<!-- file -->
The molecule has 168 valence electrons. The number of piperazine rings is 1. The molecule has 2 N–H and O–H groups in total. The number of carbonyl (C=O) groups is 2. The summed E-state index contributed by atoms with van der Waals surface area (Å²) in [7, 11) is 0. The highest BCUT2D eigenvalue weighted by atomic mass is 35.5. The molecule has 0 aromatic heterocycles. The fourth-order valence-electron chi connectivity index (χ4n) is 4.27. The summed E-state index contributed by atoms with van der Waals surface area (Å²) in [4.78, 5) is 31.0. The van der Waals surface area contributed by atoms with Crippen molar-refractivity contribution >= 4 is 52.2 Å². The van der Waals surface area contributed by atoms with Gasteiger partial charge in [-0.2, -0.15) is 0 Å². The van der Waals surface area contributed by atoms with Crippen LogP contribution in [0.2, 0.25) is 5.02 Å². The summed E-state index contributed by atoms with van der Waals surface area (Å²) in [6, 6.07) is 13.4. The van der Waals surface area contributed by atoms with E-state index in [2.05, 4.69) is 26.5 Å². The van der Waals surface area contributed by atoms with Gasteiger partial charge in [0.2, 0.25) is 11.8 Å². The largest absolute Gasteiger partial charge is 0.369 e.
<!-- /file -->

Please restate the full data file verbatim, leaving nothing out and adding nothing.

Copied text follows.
The molecule has 168 valence electrons. The number of piperazine rings is 1. The molecule has 2 N–H and O–H groups in total. The number of carbonyl (C=O) groups is 2. The summed E-state index contributed by atoms with van der Waals surface area (Å²) in [7, 11) is 0. The highest BCUT2D eigenvalue weighted by atomic mass is 35.5. The molecule has 0 aromatic heterocycles. The fourth-order valence-electron chi connectivity index (χ4n) is 4.27. The summed E-state index contributed by atoms with van der Waals surface area (Å²) in [4.78, 5) is 31.0. The van der Waals surface area contributed by atoms with Crippen molar-refractivity contribution >= 4 is 52.2 Å². The van der Waals surface area contributed by atoms with Gasteiger partial charge in [-0.2, -0.15) is 0 Å². The van der Waals surface area contributed by atoms with Crippen LogP contribution in [0.2, 0.25) is 5.02 Å². The summed E-state index contributed by atoms with van der Waals surface area (Å²) in [6, 6.07) is 13.4. The van der Waals surface area contributed by atoms with E-state index in [2.05, 4.69) is 26.5 Å². The van der Waals surface area contributed by atoms with Gasteiger partial charge in [0.2, 0.25) is 11.8 Å². The largest absolute Gasteiger partial charge is 0.369 e.